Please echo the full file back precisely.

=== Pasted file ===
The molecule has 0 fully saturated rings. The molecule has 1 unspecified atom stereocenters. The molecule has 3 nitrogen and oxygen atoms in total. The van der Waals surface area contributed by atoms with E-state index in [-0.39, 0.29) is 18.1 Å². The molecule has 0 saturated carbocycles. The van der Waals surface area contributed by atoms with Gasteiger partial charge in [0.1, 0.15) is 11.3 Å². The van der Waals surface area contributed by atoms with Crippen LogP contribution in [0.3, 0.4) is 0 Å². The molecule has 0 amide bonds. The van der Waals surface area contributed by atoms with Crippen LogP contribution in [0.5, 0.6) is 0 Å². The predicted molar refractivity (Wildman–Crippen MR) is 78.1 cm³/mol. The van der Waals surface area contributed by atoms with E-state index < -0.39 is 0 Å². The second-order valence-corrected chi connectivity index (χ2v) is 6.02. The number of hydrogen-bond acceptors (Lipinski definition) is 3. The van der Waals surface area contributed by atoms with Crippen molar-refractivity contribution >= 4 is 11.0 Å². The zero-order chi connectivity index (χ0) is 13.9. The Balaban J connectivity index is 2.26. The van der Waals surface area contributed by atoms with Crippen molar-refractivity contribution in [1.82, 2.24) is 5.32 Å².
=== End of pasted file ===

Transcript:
The molecule has 0 fully saturated rings. The molecule has 1 unspecified atom stereocenters. The molecule has 3 nitrogen and oxygen atoms in total. The van der Waals surface area contributed by atoms with E-state index in [-0.39, 0.29) is 18.1 Å². The molecule has 0 saturated carbocycles. The van der Waals surface area contributed by atoms with Gasteiger partial charge in [0.1, 0.15) is 11.3 Å². The van der Waals surface area contributed by atoms with Crippen LogP contribution in [0.3, 0.4) is 0 Å². The molecule has 0 amide bonds. The van der Waals surface area contributed by atoms with Crippen LogP contribution in [0.5, 0.6) is 0 Å². The predicted molar refractivity (Wildman–Crippen MR) is 78.1 cm³/mol. The van der Waals surface area contributed by atoms with E-state index < -0.39 is 0 Å². The second-order valence-corrected chi connectivity index (χ2v) is 6.02. The number of hydrogen-bond acceptors (Lipinski definition) is 3. The van der Waals surface area contributed by atoms with Crippen molar-refractivity contribution >= 4 is 11.0 Å². The zero-order chi connectivity index (χ0) is 13.9. The Balaban J connectivity index is 2.26. The van der Waals surface area contributed by atoms with Crippen molar-refractivity contribution in [1.82, 2.24) is 5.32 Å².